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Keyboardio's Wooden Model 01 Mechanical Ergonomic Keyboard Kickstarter Soaring

The Kickstarter for the Keyboardio Model 01 launched just over two weeks ago, and since then it has had a very successful run. It still has 13 days to go before the campaign ends, so if you're quick you may just be able to get yourself a keyboard – there are no limits to the number of backers.

The founders of Keyboardio call the Model 01 "an heirloom-grade keyboard for serious typists." The idea behind the keyboard is simple: be the most ergonomic keyboard ever made, and make no sacrifices on the way, creating a one-of-a-kind experience.

The Model 01 has been in development for 2.5 years, and during this time the designers have gone through many iterations of the keyboard, settling on a butterfly-like appearance. The butterfly look was accidental; they wanted to create something ergonomic, and the shape just sort of emerged. But they liked it, and so a butterfly also became part of the logo.

The keyboard's base is made of two slabs of maple wood, which you can attach together with a brace, or you can keep the two pieces separate. According to the designers, using plastic just didn't feel right, so they went with wood for a more natural material feel.

Keyboardio opted to use non-clicky, tactile, mechanical switches from the Canadian manufacturer Matias. They are called Quiet Click switches, and Matias claims that they are the world's quietest mechanical keyswitches, with more tactile feedback than Cherry's MX mechanical switches. The housings of these switches are transparent with RGB lighting support. As it turns out, all of Matias switches are clear, allowing the keyboard maker to integrate their choice of LED-lighting.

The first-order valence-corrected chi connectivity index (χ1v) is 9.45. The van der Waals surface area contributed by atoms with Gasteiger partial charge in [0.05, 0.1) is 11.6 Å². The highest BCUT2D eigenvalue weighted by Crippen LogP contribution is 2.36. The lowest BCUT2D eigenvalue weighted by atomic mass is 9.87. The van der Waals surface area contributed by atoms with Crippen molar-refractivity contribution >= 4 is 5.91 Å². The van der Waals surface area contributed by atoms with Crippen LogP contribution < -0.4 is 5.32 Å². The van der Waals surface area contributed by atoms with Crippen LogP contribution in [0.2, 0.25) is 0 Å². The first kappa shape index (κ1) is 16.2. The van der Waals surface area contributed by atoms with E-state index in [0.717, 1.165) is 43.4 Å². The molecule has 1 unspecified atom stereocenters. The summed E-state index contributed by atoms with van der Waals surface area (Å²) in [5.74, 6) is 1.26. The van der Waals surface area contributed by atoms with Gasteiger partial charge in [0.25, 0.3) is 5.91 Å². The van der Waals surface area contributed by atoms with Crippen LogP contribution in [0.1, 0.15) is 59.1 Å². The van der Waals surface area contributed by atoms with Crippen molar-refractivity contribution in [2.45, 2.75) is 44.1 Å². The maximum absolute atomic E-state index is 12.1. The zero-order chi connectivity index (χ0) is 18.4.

The tactile curve of these switches is quite different from Cherry switches. At 1.9 mm down on the travel path, there is a tactile bump that takes 60 grams of pressure to get through. After the bump, the actuation point is 2.2 mm from the top. The switches bottom out after the tactile bump with a force of 35 grams, 3.5 mm from the start of the keypress. Each switch has a mean-time between failure (MTBF) of 50 million keystrokes.

The brain inside the keyboard is an ATmega 32U4 microcontroller, which is the same one featured in the Arduino Leonardo. The team intended to switch to an ARM-based microcontroller later on, but the Arduino IDE makes programming so easy that they opted to stick with Arduino. (It's nice for modders, too!)

If you want to back the project and get a keyboard, it'll cost you $299. Of course, you can give less, but you won't get a keyboard. If you pay $10 more, you can get premium tactile switches with an audible click. Included with the two halves of the keyboard are two connecting braces, the source code for the microcontroller, and a screwdriver so that you can open the keyboard up and tinker around inside it.

The team estimates delivery will take place in April 2016. Considering how successful the Kickstarter appears to be, it is possible that there will be some delays due to the increased number of keyboards that need to be manufactured.

Update, 7/02/15, 2:36pm PT: The article was corrected to clarify that Matias builds its switches with RGB lighting support. The actual LED for the LED-lighting has to be integrated by the keyboard maker.

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Niels Broekhuijsen is a Contributing Writer for Tom's Hardware US. He reviews cases, water cooling and pc builds.